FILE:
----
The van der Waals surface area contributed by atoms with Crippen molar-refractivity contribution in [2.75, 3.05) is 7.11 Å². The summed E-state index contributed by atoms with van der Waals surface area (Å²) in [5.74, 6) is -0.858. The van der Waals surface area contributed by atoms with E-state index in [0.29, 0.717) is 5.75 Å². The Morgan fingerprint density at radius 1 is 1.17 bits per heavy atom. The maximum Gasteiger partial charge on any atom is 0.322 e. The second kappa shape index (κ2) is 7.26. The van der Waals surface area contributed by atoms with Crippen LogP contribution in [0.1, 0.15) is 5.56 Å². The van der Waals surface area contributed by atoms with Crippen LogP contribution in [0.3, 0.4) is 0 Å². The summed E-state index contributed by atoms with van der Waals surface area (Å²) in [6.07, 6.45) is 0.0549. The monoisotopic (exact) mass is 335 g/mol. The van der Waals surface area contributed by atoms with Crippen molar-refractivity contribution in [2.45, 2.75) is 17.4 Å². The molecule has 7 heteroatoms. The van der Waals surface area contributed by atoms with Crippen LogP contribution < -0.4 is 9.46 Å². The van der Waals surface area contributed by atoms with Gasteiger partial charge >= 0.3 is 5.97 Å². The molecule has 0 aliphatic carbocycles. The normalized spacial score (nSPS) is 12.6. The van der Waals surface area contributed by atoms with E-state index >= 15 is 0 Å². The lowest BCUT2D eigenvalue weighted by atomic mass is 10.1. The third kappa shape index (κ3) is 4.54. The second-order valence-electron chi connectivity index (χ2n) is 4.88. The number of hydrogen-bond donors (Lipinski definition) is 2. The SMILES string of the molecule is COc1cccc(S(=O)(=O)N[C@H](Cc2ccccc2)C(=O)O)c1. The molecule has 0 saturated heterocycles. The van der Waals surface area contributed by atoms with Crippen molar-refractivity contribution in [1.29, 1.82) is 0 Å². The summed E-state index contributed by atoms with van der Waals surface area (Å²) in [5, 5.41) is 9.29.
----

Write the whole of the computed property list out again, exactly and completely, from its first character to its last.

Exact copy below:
The van der Waals surface area contributed by atoms with Crippen molar-refractivity contribution in [2.75, 3.05) is 7.11 Å². The summed E-state index contributed by atoms with van der Waals surface area (Å²) in [5.74, 6) is -0.858. The van der Waals surface area contributed by atoms with E-state index in [0.29, 0.717) is 5.75 Å². The Morgan fingerprint density at radius 1 is 1.17 bits per heavy atom. The maximum Gasteiger partial charge on any atom is 0.322 e. The second kappa shape index (κ2) is 7.26. The van der Waals surface area contributed by atoms with Crippen LogP contribution in [0.1, 0.15) is 5.56 Å². The van der Waals surface area contributed by atoms with Crippen LogP contribution in [0.3, 0.4) is 0 Å². The summed E-state index contributed by atoms with van der Waals surface area (Å²) in [6.07, 6.45) is 0.0549. The monoisotopic (exact) mass is 335 g/mol. The van der Waals surface area contributed by atoms with Crippen molar-refractivity contribution in [2.45, 2.75) is 17.4 Å². The molecule has 7 heteroatoms. The van der Waals surface area contributed by atoms with Crippen LogP contribution < -0.4 is 9.46 Å². The van der Waals surface area contributed by atoms with Gasteiger partial charge >= 0.3 is 5.97 Å². The molecule has 0 aliphatic carbocycles. The normalized spacial score (nSPS) is 12.6. The van der Waals surface area contributed by atoms with E-state index >= 15 is 0 Å². The lowest BCUT2D eigenvalue weighted by atomic mass is 10.1. The third kappa shape index (κ3) is 4.54. The second-order valence-electron chi connectivity index (χ2n) is 4.88. The number of hydrogen-bond donors (Lipinski definition) is 2. The SMILES string of the molecule is COc1cccc(S(=O)(=O)N[C@H](Cc2ccccc2)C(=O)O)c1. The molecule has 0 saturated heterocycles. The van der Waals surface area contributed by atoms with Crippen molar-refractivity contribution in [1.29, 1.82) is 0 Å². The summed E-state index contributed by atoms with van der Waals surface area (Å²) in [5, 5.41) is 9.29.